Thursday, December 17, 2009

Learning from Past Mistakes: Involving Congress in COP15

Map of Countries who ratified Kyoto Protocol (Green) as of June 2009
Looking at the map above the big Red Country shows as a major road block in the Kyoto becoming a viable solution to Climate Change. In most people's opinion the source of the road block back in 1997 was the lack of Congressional involvement in the negations. Today and yesterday we seen congressional participation in Copenhagen.

Senator John Kerry delivered a powerful speech bringing "America to the right side of History". In his speech he talked about the "synergy" that COP15 and the US Congress can have. He pushed for progress in Copenhagen as a way to break the grid lock in the US Senate. He also showcased the amazing amount of work that the US has done in the development of Green Energy in the last 8 months through the Recovery Act.

Kerry also took a jab at Dick Cheney, referring to the One percent doctrine. Cheney famously said after 9/11: "If there's a 1% chance that Pakistani scientists are helping al-Qaeda build or develop a nuclear weapon, we have to treat it as a certainty in terms of our response. It's not about our analysis ... It's about our response." John Kerry used this illogical to push the case for a Climate Change Legislation and American involvment in Copenhagen. Saying that the nearly 100% chance of climate change and it deserves a response.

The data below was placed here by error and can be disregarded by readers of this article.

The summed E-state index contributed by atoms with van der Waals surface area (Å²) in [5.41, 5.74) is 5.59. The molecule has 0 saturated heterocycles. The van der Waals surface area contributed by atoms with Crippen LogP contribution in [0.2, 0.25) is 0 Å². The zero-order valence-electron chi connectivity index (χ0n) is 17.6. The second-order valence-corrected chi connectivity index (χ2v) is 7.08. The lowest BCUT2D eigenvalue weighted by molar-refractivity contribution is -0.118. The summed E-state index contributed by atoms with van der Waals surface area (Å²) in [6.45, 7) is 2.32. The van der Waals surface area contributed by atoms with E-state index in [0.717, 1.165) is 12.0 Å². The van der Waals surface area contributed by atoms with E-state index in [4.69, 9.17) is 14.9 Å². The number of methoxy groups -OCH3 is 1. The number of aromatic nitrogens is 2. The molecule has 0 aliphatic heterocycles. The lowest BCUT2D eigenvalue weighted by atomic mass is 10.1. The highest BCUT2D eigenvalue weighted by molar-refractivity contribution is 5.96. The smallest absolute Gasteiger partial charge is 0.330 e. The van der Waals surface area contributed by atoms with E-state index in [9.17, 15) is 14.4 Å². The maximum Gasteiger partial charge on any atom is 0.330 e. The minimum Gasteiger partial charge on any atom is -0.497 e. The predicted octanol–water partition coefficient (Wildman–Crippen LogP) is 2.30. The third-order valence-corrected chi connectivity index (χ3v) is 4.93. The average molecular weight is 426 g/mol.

In addition, the House of Representatives Delegation held a press confrence where they showed strong support for an agreement. They also spoke of a Green Revolution. Like the Industrial and the Technology revolution, they predicted that the Green Revolution or Clean Tech will create jobs, wealth, and development while making "Climate Change something our grandchildren will have to look up in history books." While Copenhagen has so far eqauited an agreement with saving the world from environmental disaster, the US congresses's spin of a potential agreement spurring a green revolution and creating jobs, technology, energy independence, and sustainable development is a message broadly appealing and should have been the tone of the conference. This approach is not only effective argument, making the agreement "really about jobs", it is also the best approach to reduce green house gases. Senator Kerry also echoed this in his speech through talking about "unleashing the free markets to solve the problems of climate change".

Copenhagen can still be a success through focusing on climate financing, sustainable development projects, and technology research. Through making Green Tech cheaper and more reliable the finite fossil fuels, a real solution to climate change can be reached. Each country's geography is different, and their solution will be different to climate change. Making a centralized plan will not make a long term difference. Financing projects, conservation, and research, coupled with a market based applications can have a greater impact then arguing over emission caps.

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